I stepped out of the aisle, hoping to make eye contact with one of the ladies in order to tame their gossip, however, I couldn't see their eyes, and therefore decided to move the children along, in order to spare their ears from any more negativity.

I took a deep breath, and reminded myself that each one of these little ones are a gift from God. From. God. I will never be embarrassed, ashamed or regretful of these precious, precious, mind you, well behaved, children. They are my life, my blood, my way to Heaven. And these two snarky Target employees will not get the best of me. I exhaled slowly and made a decision to praise my children's behavior, loudly, just in case anyone in ear shot could hear me.

"I am so proud of you guys. You all found something new, you took turns, you helped each other with the shoes. You are a great example of great kids!"

I stopped the cart, and I made a mental note, Get used to this, woman, why is this such a surprise?

As we checked out, I was asked a third time by our cashier, "Are all these kids yours?"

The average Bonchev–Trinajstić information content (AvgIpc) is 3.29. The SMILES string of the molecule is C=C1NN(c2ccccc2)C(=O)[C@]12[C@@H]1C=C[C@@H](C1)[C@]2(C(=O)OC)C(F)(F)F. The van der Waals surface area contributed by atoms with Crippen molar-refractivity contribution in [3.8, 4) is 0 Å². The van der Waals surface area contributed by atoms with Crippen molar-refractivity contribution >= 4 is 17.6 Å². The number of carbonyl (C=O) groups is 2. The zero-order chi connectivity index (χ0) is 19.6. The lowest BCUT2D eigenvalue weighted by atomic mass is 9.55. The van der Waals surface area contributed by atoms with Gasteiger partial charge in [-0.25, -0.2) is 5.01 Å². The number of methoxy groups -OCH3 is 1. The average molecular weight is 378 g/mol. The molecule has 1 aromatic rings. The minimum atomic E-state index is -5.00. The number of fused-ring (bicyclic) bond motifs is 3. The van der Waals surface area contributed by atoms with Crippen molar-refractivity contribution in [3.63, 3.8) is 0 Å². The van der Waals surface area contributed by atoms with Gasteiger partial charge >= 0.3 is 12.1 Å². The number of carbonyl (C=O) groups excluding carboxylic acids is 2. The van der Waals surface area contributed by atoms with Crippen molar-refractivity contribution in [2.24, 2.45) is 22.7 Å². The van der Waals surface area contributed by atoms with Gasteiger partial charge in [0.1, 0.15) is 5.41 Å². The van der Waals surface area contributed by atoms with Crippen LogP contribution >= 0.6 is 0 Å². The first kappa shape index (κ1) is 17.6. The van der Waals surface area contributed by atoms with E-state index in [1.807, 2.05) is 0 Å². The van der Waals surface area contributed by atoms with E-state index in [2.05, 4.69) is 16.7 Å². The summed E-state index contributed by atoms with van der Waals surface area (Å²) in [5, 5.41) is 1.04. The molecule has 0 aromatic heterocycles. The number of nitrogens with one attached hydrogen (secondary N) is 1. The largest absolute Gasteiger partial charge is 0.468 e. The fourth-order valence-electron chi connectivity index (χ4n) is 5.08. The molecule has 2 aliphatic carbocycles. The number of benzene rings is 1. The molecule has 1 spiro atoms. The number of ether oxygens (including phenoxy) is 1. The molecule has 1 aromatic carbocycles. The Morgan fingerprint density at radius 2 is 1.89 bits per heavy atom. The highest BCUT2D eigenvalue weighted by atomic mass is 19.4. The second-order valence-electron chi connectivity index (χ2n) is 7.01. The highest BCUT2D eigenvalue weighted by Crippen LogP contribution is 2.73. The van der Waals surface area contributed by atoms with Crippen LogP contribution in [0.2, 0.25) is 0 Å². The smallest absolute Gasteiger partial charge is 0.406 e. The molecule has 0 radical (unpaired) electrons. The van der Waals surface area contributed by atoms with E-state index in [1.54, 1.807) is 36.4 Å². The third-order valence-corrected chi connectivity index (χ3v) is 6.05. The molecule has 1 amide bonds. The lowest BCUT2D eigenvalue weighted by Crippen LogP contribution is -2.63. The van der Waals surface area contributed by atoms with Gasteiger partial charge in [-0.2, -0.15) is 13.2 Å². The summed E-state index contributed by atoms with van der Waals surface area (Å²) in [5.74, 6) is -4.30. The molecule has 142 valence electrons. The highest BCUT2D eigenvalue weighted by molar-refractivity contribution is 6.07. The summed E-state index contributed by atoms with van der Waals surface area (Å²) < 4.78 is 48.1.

Smiling bigger now and with more confidence, I answered, "They sure are."

We left Target, amidst more obvious stares, and I mentally left the whole experience right there at those automatic opening doors. Older children grabbed the little ones' hands in the parking lot and we all loaded up in the van. Taking that mental moment to leave it all at those doors, actually had me forgetting about the whole incident, all day. Then, late that night, I remembered suddenly, and then told my husband about it all, laughing at the absurdity of what appeared to be just lack of good manners.

The look on my husbands' face told me something quite different though. He was disturbed by the treatment of his wife and children and it visibly showed. He told me he would call the Target manager the very next day, to inform him/ her of the treatment I had received in the shoe department and to praise the Customer Returns gal for her service.